Traditionally, the only other form of investment is debt.  It works for homes, cars, Fortune 500’s and the U.S. Treasury, but traditional debt does not provide enough reward for the risk of early-stage investments.  When debt terms are adjusted for investors, the results are too much risk for entrepreneurs.

Looking around the fringes of the financial world, I found a structure that does work.  Revenue-based financing (a.k.a. Royalty-based financing).  This comes in a variety of forms, but in general it works like this:

  • Investors provide $X
  • Entrepreneurs use $X to earn $R
  • Investors receive Z% of $R, until a total of $2X-$4X is returned

The two main variables here are the percent of revenue (Z%) and multiple of return.  Typically the revenue-share is 3%-9% of “top-line revenues”, a metric that is easy to define and compute.  The multiple is commonly $2X for growth-stage investments, and $3X-$4X for early-stage.

This basic structure provides a few benefits for investors.  First, it provides a built-in “exit”, one that doesn’t wait until the entrepreneur has build up enough value to either attract an acquirer or launch an IPO.  Second, it aligns investor interest and entrepreneurs, earn revenues.  Third, it makes no assumptions about when the revenues will arrive, nor requires negotiation on when to issue dividends.  Fourth, it leaves the company management free to operate in whatever manner they please, e.g. management worries about growth vs. profits.  Fifth, it eliminates “zombies” as either companies are alive and earning revenues, or dead (or soon dead) earning nothing.

In short, it provides a reasonable payment for the use of investor capital, while providing a relatively high IRR (with a big boost of that IRR due to the quicker repayments vs. equity).  Plus this structure boots the odds of at least a $1X return, as the investee begins repayments as soon as revenues are earned.

The drawback?  The upside of the investments are capped.  If the structure asks for $4X, then the maximum return is $4X.  However, there are multiple fixes for this issue: tack on some warrants, or toss in some traditional equity.  Do something that adds back in some of the upside.

I discovered this structure while researching the business model for Fledge.  Fledge, in addition to a business accelerator, is also an investment fund, one that targets “conscious” companies, a market with few exits and few comparables.  Fledge uses RBF for its investments, roughly as described above, and so far after 19 such deals, we think it’s not only the right structure for impact investing, but a potential fix for the broken venture capital market everywhere.


Seattle Investing Group Models How to Start Your Own Fund

IMG_0011-1Last fall, the Seattle Impact Investing Group launched a unique collaboration through a Local Food Fund. The group brought together ten impact investors, both experienced and new to the field.  After three months of reviewing applications and business pitches, the fund agreed to invest $50,000 in each of three businesses: Viva Farms, a farm incubator in Skagit County; Better Bean, an innovative bean company in Multnomah County, Oregon; and Cattle Producers of Washington, a cooperative meat processing facility in Lincoln County. The Better Bean investment has been made and the fund is currently working through the details of the other two deals.

Elise Lufkin acted as manager of the fund and recently sat down with Slow Money NW to share their experience with starting their own fund.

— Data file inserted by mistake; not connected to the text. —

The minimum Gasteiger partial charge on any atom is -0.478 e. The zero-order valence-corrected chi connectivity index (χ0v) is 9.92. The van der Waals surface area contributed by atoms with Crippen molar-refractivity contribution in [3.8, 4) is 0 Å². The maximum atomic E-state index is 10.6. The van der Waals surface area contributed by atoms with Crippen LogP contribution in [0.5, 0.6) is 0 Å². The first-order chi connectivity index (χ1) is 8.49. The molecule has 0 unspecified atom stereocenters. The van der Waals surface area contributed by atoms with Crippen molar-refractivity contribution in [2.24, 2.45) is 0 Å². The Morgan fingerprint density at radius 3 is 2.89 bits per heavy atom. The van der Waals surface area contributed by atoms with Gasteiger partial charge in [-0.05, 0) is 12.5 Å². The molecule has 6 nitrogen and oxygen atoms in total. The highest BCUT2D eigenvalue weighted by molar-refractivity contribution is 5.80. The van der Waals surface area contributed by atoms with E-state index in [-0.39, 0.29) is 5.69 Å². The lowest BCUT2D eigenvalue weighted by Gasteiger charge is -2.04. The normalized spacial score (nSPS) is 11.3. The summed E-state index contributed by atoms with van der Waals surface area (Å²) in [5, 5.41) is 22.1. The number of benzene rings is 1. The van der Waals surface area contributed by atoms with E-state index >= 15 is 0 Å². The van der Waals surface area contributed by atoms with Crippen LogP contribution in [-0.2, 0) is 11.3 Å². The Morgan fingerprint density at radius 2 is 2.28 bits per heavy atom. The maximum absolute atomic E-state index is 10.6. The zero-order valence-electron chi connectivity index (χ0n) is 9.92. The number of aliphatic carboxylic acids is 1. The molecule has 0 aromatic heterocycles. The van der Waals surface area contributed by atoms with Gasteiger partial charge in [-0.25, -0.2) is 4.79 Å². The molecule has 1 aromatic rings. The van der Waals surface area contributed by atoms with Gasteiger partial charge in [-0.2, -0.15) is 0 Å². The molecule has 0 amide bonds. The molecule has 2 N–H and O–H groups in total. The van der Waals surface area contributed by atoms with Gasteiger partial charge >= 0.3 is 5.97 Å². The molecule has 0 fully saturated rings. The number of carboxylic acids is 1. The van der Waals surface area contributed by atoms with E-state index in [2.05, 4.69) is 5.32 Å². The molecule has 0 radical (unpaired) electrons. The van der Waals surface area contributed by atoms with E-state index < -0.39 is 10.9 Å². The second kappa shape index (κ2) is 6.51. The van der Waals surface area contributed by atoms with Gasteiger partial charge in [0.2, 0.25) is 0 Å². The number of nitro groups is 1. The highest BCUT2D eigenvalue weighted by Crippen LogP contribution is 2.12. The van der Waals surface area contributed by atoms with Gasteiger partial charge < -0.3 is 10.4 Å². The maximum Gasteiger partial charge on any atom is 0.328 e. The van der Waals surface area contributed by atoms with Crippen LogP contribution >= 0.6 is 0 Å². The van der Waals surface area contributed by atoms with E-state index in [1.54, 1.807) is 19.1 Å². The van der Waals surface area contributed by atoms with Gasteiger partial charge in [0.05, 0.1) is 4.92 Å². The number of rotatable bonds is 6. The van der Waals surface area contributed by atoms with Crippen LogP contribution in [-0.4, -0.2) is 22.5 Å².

First, why are you excited to do this work here in Seattle?

Seattle is becoming recognized as a leader in impact investment. Funds and firms are locating here because of the large impact investor community. National funds are starting to make Seattle a stop on their fundraising tours. Impact Hub has also brought a lot of entrepreneurial energy and buzz around social enterprise. All of these players are helping to creating a virtuous feedback loop that is helping everyone succeed. We are excited to play a small part in that.

This fund marked an evolution of Seattle Impact Investing Group. Why did you decide to evolve?

Originally we were a group of impact investors that got together to discuss our investments and provide support on due diligence. Members began to informally co-invest in deals and eventually a desire evolved to invest together more formally. We wanted to learn by doing together, with the understanding that none of us knew everything. A fund became a vehicle to drive ourselves to push our learning and hold each other accountable.

What were your shared goals for the project?

A healthy local food system is important to each of us, so it became the focus of the fund. Beyond strengthening our relationships through shared experiences, we wanted to create a model that others could take and customize for their own goals, hopefully improving it! While the fund is not about making the most money possible, financial returns are important if the companies we invest in are to be successful long term. It was clear for us that this project was not a philanthropic one.

We too hope that others will be inspired to start their own funds. So, how did you decide on the amount of money each person invested?

We wanted an amount that would be large enough so that people would come to the meetings but small enough so that if we lose everything people can still pay their mortgages. In hindsight, I don’t think it was the size of the investment that kept folks coming to the meetings, but rather their commitment to the shared goals.

Each investor originally pitched in $11,000, $10,000 to be invested in the business and $1,000 to cover the administration of the fund over its 10 year life span. In the end, each business needed a full $50,000 to be successful so each investor pitched in an additional $5,000.